Overwhelmed with patients struggling with reproductive health, she began early research on pregnancy testing methods in 1952. Traveling to hospitals in Tanzania, Peru, Educador, and Nicaragua, Hodgson realized that a woman's place in society was directly related to the availability of abortion, contraception, and family planning services. In countries where it was all illegal, women were much worse off regarding their overall rights, health care, and poverty levels." A University of Minnesota Medical School alumna, Hodgson was the first doctor convicted of performing an abortion in a hospital in 1970. She challenged Minnesota Law, leading to the critical case of Hodgson v. Minnesota. Hodgson was among the first to be inducted into the American Medical Women's Association Hall of the Fame of International Women in Medicine.
7. Henrietta Lacks
Some claimed that her cells were one of the "most important things to happen to medicine in the last hundred years," Henrietta Lacks, a black woman who died of cervical cancer in 1951. Included in a diverse group of patients who unknowingly donated cells to John Hopkins in 1951, right before her death, Lacks' contribution was the first and only human cell line able to reproduce indefinitely for several years. Her cells, studied as HeLa, representing the first two letters in her first and last name, continue to be used in research worldwide. They have been used in experiments to determine the long-term effects of radiation and the efficacy of polio vaccines. However, medical researchers have commercialized and patented their cells, which spawned millions of wealth. The Lacks family was unaware of cell culture for over 20 years after her death.
8. Dr. Ruth Westheimer
Famous for her small stature and feisty attitude, Dr. Ruth Westheimer pioneered the field of media psychology via her radio program, Sexually Speaking. Colloquially known as Dr. Ruth, she expanded her empire through the vast media landscape with over 45 books, newspapers, and even computer software. Escaping Nazi Germany in 1939, Westheimer was sent to a children's home in Switzerland before joining the Jewish freedom fighters at 17. Not once but twice being named 'College Lecturer of the Year,' she spreads what she calls 'sexual literacy' with her unique style. Dr. Ruth has impacted those all over the world through her teachings.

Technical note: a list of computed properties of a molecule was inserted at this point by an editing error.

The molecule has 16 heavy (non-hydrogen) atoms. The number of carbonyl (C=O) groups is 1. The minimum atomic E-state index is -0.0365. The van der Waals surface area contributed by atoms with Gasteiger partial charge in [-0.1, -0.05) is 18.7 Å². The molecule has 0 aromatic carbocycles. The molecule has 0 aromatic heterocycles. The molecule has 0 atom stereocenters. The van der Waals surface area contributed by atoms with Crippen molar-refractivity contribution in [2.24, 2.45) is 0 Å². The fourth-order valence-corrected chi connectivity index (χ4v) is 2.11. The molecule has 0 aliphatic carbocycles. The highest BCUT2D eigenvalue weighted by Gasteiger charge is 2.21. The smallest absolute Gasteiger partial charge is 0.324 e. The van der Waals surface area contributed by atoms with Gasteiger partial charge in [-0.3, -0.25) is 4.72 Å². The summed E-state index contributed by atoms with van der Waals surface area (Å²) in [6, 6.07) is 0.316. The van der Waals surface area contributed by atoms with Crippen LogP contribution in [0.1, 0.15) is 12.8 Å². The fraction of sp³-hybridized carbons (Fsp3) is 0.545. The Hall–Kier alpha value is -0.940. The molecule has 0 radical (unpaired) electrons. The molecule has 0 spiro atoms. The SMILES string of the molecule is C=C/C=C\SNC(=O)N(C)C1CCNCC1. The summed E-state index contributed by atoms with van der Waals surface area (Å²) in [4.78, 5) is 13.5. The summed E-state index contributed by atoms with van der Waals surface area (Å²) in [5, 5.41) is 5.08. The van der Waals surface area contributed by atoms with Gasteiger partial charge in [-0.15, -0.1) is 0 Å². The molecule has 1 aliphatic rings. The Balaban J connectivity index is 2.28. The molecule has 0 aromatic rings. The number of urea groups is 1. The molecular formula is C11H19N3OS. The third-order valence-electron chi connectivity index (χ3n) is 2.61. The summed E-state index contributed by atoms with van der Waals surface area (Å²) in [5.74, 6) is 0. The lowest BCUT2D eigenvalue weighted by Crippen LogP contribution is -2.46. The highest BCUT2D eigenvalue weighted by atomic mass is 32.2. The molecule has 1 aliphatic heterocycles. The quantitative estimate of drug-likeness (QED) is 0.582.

9. Dr. Rachel Levine
Becoming the highest-ranking openly transgender government official in U.S. history in 2021, Rachel Levine has helped those with various medical issues, from eating disorders to COVID-19. Levine grew up immersed in the Jewish community before graduating from Harvard College, focusing on pediatric medicine. In her 40s, Levine explored her gender identity and had fully transitioned by 2011. She spearheaded initiatives for adolescent and young adult eating disorder programs at the Penn State Hershey Medical Center. She crafted the 'Levine Policy,' which protected gender identity and expression in the facility's non-discrimination policy. In 2021, President Biden nominated Levine as Assistant Secretary for Health for the U.S. Department of Health and Human Services. She serves as the first-ever female four-star admiral.
10. Margaret Sanger
Driven by the cycle of women's poverty, Sanger firmly believed that the ability to control the size of one's family was critical in the fight. Sanger made it her pursuit to provide women with birth control information and repeal the Comstock Law, which prohibited dispensing obscene material in the mail that included birth control information. In 1914, Sanger established her feminist publication, The Woman Rebel. Promptly charged with violating the Comstock Law, she stood trial before her five-year-old daughter died unexpectedly, and the charges were dropped. Later, she opened the first birth control clinic in Brooklyn despite being arrested shortly after. Throughout her life, she fought tirelessly to advance birth control. Unfortunately, Sanger was linked to the eugenics movement, despite disagreeing with the racial and class focus of the movement.
Written by: Gracie Kibort